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Battle against the elements

03/29/2017
Professional articles

Non-performing loan transactions are a very real topical issue in Spain. 2016 left us with 18 large-scale sales of NPL portfolios made by Spanish banks and savings banks, worth €13 billion euros. It is estimated that in Spain alone NPLs to the tune of €120 billion in NPLs could be packaged into portfolios and sold in or after 2017. This is ten times higher than the figure the market could absorb in 201

Juan Verdugo García (partner of the Madrid Restructuring and Insolvency practice)
El Economista

It is no surprise that NPL transactions are a reality and that Spain, together with Italy, the UK, Ireland and Portugal, is one of the most active markets. The truly striking thing is the worldwide recognition being given to Spanish firms advising and leading these translations (financial institutions, the big four, corporate finance houses, real estate experts, servicers and legal firms). A small Spanish Armada of all of these recently set sail to the European Investment Summit held in Miami, having more success with the fleet’s arrival this time around. Unlike the original fleet of Spanish ships, their mission on this occasion was not to overthrow a Tudor monarch. Their sights were set rather on crowning our country once and for all as the most powerful and interesting market for investments in NPL or REO portfolios; a market in Spain with no shortage of sellers willing to offload these types of loans and real estate from their balance sheets en masse (the market was used by SAREB and Bankia, two of the main players in 2016). We must also mention the presence of the real estate industry, with specialists (such as JLL) who routinely calculate the returns for investors on NPL or REO portfolios often including products with intricate appraisal processes such as hotels in operation, shopping malls, administrative concessions or logistics centers. And completing this small Spanish Armada was a select group of servicers (Haya, Hipoges, Finsolutia), specialized in managing NPL or REO portfolios for investors, once they have acquired them from the seller banks, and the collection risk (together with a reasonable expectation of recovery) has been transferred to the investors. It was clear to those of us who took part in that unique landing that those US investors who are (and will increasingly be) choosing Spain to perform these transactions are going to find an extremely mature market in our country (and in neighboring Portugal), with infinitely higher levels of legal certainty than our neighbors (France or Italy) and a degree of certainty over returns on their investment that compares well with markets such as the UK or Ireland.

Despite all this, a concern circled above the travelers. The low level of activity in Spain in the first quarter of 2017 was a very different scenario to the frenetic end to 2016. This obviously could not be because Spanish banks and savings banks had offloaded all their NPLs or REOs when the NPL figure in Spain is higher than €120 billion. The explanation is much more straightforward. What has happened is Spanish banks and savings banks are still digesting the memorandum over a hundred pages in length that the European Central Bank published in the last quarter of 2016 containing the supervisor’s guidance on the management strategy for NPLs, with five cornerstones: forbearance, recognition, impairments, write-offs and collateral valuation. Digesting the document appears to have required further adjustments to the current strategy of Spanish banks and savings banks (sellers by nature of this type of products), even if it means placing investors in an impasse which, in any event, seems to be drawing to an end.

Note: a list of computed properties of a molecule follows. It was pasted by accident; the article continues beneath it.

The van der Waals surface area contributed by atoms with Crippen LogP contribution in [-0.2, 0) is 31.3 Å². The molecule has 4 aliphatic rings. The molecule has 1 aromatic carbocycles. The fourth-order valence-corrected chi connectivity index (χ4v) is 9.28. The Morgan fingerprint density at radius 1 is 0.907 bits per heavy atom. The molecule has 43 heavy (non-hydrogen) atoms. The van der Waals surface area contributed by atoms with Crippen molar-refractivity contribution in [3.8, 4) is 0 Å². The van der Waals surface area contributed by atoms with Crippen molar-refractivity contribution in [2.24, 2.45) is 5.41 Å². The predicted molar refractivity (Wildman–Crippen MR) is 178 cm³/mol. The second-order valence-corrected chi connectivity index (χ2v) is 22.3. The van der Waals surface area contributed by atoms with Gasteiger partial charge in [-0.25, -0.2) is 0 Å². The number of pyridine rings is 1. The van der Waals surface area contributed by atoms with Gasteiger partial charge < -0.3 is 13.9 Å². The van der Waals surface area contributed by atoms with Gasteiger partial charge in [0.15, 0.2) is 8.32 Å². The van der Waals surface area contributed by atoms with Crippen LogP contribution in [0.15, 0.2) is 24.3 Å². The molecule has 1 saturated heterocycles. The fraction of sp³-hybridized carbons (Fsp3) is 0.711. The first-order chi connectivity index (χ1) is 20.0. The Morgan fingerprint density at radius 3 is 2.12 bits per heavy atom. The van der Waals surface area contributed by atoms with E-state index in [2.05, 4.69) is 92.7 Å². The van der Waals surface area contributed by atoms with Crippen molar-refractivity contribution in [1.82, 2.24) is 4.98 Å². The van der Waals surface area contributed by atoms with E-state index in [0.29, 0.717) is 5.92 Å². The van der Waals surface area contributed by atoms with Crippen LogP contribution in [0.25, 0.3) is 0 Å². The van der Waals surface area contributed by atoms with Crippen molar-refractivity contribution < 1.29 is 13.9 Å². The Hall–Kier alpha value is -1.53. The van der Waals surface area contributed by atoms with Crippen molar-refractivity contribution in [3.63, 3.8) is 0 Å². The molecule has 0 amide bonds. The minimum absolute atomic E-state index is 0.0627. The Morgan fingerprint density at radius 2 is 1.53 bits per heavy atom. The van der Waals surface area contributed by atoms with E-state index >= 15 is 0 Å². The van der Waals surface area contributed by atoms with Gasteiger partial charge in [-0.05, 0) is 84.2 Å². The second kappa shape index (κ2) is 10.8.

If one thing became clear from the exchange of impressions with some of the organizations also attending the event (the World Bank, for example) it was that when the wind next fills the sails of our own particular Armada, Spanish firms (legal firms very especially) have to continue rowing with our clients to increase their degree of legal comfort, and address the shortfalls associated with these transactions. Experience shows that many of the risks often faced by investors (lack of documents, lack of appropriately contextualized information, lack of updated statistics on timing and legal proceedings, shortfalls in the legal recovery strategy, etc.) may be reduced (or even disappear) if lawyers (especially those of us who routinely advise foreign investors) play a decisive part in the transaction, and our role moves away from the field of the commodity into reliability. It is the only way to battle against the elements and sail into harbor with all of our vessels.

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